中文摘要 / Summary in Chinese
A study involving a scholar from IFTM indicates families from Mainland China travelling to places on UNESCO’s World Heritage List expect their children to glean educational benefits from such trips. Tourism operators should take note, and develop products that address such expectations, the researchers say.
The study was co-authored by Dr. Fiona Yang, from the University of Macau, in partnership with IFTM’s Ms. Virginia Lau.
Chinese families consider “children’s experiential learning one of the most critical motives for family travel,” the authors wrote. The ‘World Heritage Site’ brand is “particularly appealing” to them in this regard. “Tourism operators should capitalise on such accreditation and tailor promotions to this lucrative market,” added the authors.
The comments – featured in the paper “Experiential learning for children at World Heritage Sites: The joint moderating effect of brand awareness and generation of Chinese family travelers” – were published in the June issue of the scholarly journal Tourism Management.
The primary objective of the study was to analyse the relationship between parents’ motivation to offer their children an educational experience on family travels, and their overall engagement with World Heritage Sites. The researchers also studied the influence of what they termed “on-site engagement by visitors” – with destinations – regarding possible educational benefits such UNESCO-listed sites offered for children.
The study results were based upon a survey answered by 557 respondents. The sample comprised tourists from Mainland China visiting major landmarks included in the Historic Centre of Macao, a UNESCO-listed World Heritage Site. Surveyed tourists had to be visiting the city as a “nuclear” Mainland Chinese family – i.e. 2 parents plus 1 child younger than 18.
The study examined parents’ general perceptions of the potential educational benefits that could accrue to their offspring via family travel. One of the findings was the “corroboration” of what the researchers termed positive “World Heritage Site brand effects” among travelling Chinese families that “crave nurturing their offspring”.
Such findings “confirm the importance of the World Heritage Site designation as a branding tool,” wrote Dr. Yang and Ms. Lau.
The authors suggested several ways for destination managers of World Heritage Sites to tap into the burgeoning family-trip market of Mainland Chinese. They centred on tapping into such consumers’ interest in offering their offspring new educational opportunities.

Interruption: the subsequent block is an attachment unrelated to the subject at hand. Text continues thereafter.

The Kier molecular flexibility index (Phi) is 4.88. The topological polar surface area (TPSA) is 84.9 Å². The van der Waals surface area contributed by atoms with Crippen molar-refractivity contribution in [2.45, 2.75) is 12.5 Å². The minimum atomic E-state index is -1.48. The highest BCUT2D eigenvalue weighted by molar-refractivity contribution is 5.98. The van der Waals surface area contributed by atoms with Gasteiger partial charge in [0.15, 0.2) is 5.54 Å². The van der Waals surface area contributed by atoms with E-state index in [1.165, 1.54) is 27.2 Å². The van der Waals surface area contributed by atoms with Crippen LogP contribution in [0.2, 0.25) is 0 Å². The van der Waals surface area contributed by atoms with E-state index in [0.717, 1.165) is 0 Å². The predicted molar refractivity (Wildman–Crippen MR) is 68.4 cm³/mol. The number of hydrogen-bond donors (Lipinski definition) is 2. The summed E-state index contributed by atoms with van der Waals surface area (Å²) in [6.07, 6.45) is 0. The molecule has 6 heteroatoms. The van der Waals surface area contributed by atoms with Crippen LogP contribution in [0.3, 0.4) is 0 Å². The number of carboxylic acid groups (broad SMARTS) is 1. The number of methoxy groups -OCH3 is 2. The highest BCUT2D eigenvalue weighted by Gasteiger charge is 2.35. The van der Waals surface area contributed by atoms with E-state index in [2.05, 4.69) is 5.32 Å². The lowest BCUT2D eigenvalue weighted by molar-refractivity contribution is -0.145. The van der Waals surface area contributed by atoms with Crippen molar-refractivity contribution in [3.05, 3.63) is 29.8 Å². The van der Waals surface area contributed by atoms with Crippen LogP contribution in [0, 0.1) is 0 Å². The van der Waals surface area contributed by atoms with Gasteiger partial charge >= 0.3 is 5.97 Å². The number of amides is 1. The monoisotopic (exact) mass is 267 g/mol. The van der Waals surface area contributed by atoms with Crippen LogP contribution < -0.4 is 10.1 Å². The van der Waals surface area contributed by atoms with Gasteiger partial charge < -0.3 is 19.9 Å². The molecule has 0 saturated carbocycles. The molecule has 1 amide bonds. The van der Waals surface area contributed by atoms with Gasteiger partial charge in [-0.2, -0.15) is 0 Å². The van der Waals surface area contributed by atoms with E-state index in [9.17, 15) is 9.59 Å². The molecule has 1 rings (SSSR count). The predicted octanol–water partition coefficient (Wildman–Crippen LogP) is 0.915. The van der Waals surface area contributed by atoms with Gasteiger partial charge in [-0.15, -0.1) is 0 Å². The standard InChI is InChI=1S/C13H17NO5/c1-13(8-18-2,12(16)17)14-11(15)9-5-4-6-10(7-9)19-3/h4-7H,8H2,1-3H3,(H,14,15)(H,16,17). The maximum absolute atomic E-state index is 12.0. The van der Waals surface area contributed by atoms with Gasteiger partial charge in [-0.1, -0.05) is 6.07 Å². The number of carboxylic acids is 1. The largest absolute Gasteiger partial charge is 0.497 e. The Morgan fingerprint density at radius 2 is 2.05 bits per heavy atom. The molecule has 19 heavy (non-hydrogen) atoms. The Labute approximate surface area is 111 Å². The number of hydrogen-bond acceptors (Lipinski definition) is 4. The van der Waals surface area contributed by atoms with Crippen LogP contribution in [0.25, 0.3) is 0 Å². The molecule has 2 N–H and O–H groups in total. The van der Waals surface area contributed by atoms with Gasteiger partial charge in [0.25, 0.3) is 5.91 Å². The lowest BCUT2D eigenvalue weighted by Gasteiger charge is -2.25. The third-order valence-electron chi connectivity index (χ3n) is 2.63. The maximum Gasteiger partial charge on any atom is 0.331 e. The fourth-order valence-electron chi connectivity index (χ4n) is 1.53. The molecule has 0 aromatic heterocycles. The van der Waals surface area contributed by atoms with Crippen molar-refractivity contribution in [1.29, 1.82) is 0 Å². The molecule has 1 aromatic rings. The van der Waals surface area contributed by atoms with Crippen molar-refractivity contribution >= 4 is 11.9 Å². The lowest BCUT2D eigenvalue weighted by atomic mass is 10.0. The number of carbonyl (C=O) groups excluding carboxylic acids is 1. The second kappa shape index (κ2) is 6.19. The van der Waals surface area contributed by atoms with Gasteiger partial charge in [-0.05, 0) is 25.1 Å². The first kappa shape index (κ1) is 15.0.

World Heritage Sites should “allocate more resources in promotion campaigns targeting family travellers,” and ensure such locations have child-friendly facilities “augmented with technologies to create an immersive learning environment,” Dr. Yang and Ms. Lau wrote. World Heritage Sites could be “presented as avenues of learning for children” and their families via experiences that involve “interactivity with the environment, technology and parents”, said the authors.
The researchers stressed the importance of employing technology – including sound and light shows, augmented reality, QR codes and touchscreen devices – to create additional ways for visitors and their children to explore and interact with a particular site. This, they added, would also stimulate what they termed “spontaneous learning”.
Another suggestion included in the study was the introduction of “simple games, puzzles and quizzes for both parents and children” at World Heritage Sites to test such visitors’ knowledge of the place. These games should be tied to access to either souvenirs or certificates, as evidence of the experience the family has enjoyed at the site.
Chinese families are generally regarded as units that contain “high-achievers who possess positive attitudes toward exams and quizzes” and see such things as a way to measure the abilities of the adults and of their children, the researchers explained. Such families also “favour materialistic substance to make tangible their experience”.
The scholars cautioned that their study showed generational differences within Mainland Chinese families regarding the influence of the World Heritage Site brand on experiential learning during family trips. Such influence was not as strong among so-called ‘Generation Y’ parents – those born between 1980 and 1995 – compared to older Chinese parents.
Generation Yers “treasure more the experience” provided by the specific heritage site rather than the branding, the researchers stated. “For this segment of family travellers, site operators could develop hands-on programmes” to enable those people to explore the site independently “at their own pace without restrictions.”
“Thematic programme offerings such as movies, art, and music revolving around aspects of the World Heritage Site are particularly appealing to Generation Y family travellers and could pull them to the site for a unique experience,” concluded Dr. Yang and Ms. Lau.
IFTM Lecturer Ms. Virginia Lau holds a master’s degree in business administration from Santa Clara University, California, in the United States. Her academic research interests focus on tourism and hospitality management, branding, corporate social responsibility, and tourism education. Ms. Lau’s work experience includes accounting-related positions in public and private entities, in respectively the United States, Hong Kong and Mainland China.
Fiona X. Yang and Virginia Meng-Chan Lau: “Experiential learning for children at World Heritage Sites: The joint moderating effect of brand awareness and generation of Chinese family travelers”, Tourism Management, Volume 72, pages 1-11, 2019.